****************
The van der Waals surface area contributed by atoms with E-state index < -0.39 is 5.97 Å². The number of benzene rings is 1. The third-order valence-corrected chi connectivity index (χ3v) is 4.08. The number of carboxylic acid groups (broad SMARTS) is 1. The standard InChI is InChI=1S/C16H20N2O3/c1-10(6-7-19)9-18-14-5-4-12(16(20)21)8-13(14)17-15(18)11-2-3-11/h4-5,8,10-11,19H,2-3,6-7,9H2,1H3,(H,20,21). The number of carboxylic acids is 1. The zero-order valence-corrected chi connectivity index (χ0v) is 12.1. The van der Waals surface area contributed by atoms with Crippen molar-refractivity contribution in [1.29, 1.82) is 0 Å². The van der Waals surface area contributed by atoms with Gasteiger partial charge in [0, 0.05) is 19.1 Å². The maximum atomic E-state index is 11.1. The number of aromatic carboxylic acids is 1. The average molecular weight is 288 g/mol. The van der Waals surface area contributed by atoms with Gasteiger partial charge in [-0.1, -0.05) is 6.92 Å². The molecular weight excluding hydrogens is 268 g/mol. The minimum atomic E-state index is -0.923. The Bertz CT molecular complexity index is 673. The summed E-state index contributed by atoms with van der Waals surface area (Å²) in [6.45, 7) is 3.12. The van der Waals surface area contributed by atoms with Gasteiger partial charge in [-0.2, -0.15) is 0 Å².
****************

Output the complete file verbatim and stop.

The van der Waals surface area contributed by atoms with E-state index < -0.39 is 5.97 Å². The number of benzene rings is 1. The third-order valence-corrected chi connectivity index (χ3v) is 4.08. The number of carboxylic acid groups (broad SMARTS) is 1. The standard InChI is InChI=1S/C16H20N2O3/c1-10(6-7-19)9-18-14-5-4-12(16(20)21)8-13(14)17-15(18)11-2-3-11/h4-5,8,10-11,19H,2-3,6-7,9H2,1H3,(H,20,21). The number of carboxylic acids is 1. The zero-order valence-corrected chi connectivity index (χ0v) is 12.1. The van der Waals surface area contributed by atoms with Crippen molar-refractivity contribution in [1.29, 1.82) is 0 Å². The van der Waals surface area contributed by atoms with Gasteiger partial charge in [0, 0.05) is 19.1 Å². The maximum atomic E-state index is 11.1. The number of aromatic carboxylic acids is 1. The average molecular weight is 288 g/mol. The van der Waals surface area contributed by atoms with Gasteiger partial charge in [-0.1, -0.05) is 6.92 Å². The molecular weight excluding hydrogens is 268 g/mol. The minimum atomic E-state index is -0.923. The Bertz CT molecular complexity index is 673. The summed E-state index contributed by atoms with van der Waals surface area (Å²) in [6.45, 7) is 3.12. The van der Waals surface area contributed by atoms with Gasteiger partial charge in [-0.2, -0.15) is 0 Å².